Post-secondary education is an option for youth with disabilities.

The high school years are a time of growth and curiosity for youth. The opportunities that are provided to students at this time of their life, including planning for post-secondary education, will set the stage for how they will contribute to their greater community after graduation and helps form both their student and career identities. Our education system’s vision for student success has been created to “enable learners to maximize their potential and to acquire the knowledge, skills and attitudes needed to contribute to a healthy society and prosperous and sustainable economy” (B.C. Ministry of Education).

Unfortunately, in high school, the vision for learners with an intellectual and/or developmental disability is often drastically different from the vision for students without a label and lacks an expectation for lifelong learning. Post-secondary education is rarely seen as a possible path for their future. Instead, the focus for a student’s education shifts to life skills acquisition and transitioning to adult services. At a time when students should feel hopeful about their future, students with intellectual and/or developmental disabilities are instead being pulled away from an inclusive life path that leads to opportunities. They are deprived of the opportunity to dream big and plan for an adult life that includes post-secondary education.

What if we told you that high school doesn’t need to be this way and that the Ministry of Education’s vision for student success can include your family member and the choice to attend post-secondary education? Advocating for an inclusive education and life path is within reach.

STEPS Forward, the BC Initiative for Inclusive Post-secondary Education, was founded by families who wanted their family members to have equitable access to post-secondary education and benefit from the experience as any student would, including greater autonomy, choice, paid work, and social opportunities. In 2001, just five years after the last institutions for people with disabilities in B.C. closed their doors, STEPS Forward founding parents were challenging preconceptions about their family members’ desire and capacity as learners.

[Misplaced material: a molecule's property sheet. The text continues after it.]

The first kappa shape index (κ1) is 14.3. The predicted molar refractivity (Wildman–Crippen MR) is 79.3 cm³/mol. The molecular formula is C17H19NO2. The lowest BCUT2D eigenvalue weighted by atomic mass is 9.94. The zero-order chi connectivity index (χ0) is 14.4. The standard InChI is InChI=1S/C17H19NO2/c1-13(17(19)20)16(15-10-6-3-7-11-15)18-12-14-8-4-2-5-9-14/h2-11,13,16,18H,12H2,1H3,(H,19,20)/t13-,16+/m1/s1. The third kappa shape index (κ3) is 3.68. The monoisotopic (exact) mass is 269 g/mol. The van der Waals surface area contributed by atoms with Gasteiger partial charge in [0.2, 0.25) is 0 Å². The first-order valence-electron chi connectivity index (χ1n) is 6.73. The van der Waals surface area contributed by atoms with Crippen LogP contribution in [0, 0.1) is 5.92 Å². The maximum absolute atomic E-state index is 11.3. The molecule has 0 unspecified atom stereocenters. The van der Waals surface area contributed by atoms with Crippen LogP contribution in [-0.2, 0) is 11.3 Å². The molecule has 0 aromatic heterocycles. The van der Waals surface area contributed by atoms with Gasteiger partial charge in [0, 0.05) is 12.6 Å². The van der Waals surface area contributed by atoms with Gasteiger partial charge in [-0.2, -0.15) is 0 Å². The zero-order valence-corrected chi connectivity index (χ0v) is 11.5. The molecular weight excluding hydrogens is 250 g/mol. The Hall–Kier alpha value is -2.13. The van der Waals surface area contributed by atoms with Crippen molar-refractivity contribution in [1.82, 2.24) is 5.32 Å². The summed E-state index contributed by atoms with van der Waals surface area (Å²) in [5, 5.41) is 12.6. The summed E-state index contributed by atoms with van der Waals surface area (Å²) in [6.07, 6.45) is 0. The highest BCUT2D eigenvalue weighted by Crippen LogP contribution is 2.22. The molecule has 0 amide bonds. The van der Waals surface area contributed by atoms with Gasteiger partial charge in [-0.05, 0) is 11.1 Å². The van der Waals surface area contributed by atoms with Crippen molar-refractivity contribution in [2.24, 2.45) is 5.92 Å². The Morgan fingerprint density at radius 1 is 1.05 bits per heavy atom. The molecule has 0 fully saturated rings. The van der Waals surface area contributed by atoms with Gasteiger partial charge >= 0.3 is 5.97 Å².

Through partnerships with post-secondary institutions across the province, students who have finished their high school education are supported to enroll at their local university or college to complete a program of study in the field of their choice. As more post-secondary institutions adopt Universal Design for Learning, students complete coursework and have opportunities to benefit and contribute to their campus life in ways that are typical for any post-secondary student. The post-secondary institution recognizes students with a certificate of completion at regular convocations alongside peers earning their credentials in the same field of study.

The initiative has the commitment to support students with significant and complex support needs. There are no minimum academic or behavioural requirements to receive support and enroll at our partnered universities; the only pre-requisite is a desire to continue learning at the post-secondary level.

The knowledge that students with intellectual and/or developmental disabilities can go on to post-secondary education if they choose to gives families and school staff permission to think broadly about the future. This validates students’ full inclusion through the high school years toward higher learning. The vision for an inclusive post-secondary education is connected to experiencing full inclusion in the typical high school pathways. It shifts the conversation to a future of more options, including the steps and support for each individual student to get there.

Families who hold an inclusive vision for their family members advocate relentlessly to stay on an inclusive life path. They believe that on this path their family member will experience opportunities that contribute to a good life and reflect their strengths and interest rather than only their deficits. It can be a challenging commitment, comes with many hurdles and obstacles, and is hard to do in isolation. However, the work of holding and advocating for an inclusive life is worthwhile. Building trusting relationships with other families and allies who have the same vision of inclusion as you do can support you on this journey and help you identify and prepare for the work ahead.

Here are some ideas, resources, and steps you can take to get your youth on this path:

  • Casey’s story is an example of how having a vision for post-secondary education guided their decisions during her high-school education.
  • Use the Advocacy Guide for inclusive post-secondary education for ideas on how to create the vision with your youth, make a plan, and know what steps to take during high school.
  • Connect with Steps-Forward to learn more about this initiative for inclusive post-secondary education and connect with other like-minded families.

 

 

 

 

 

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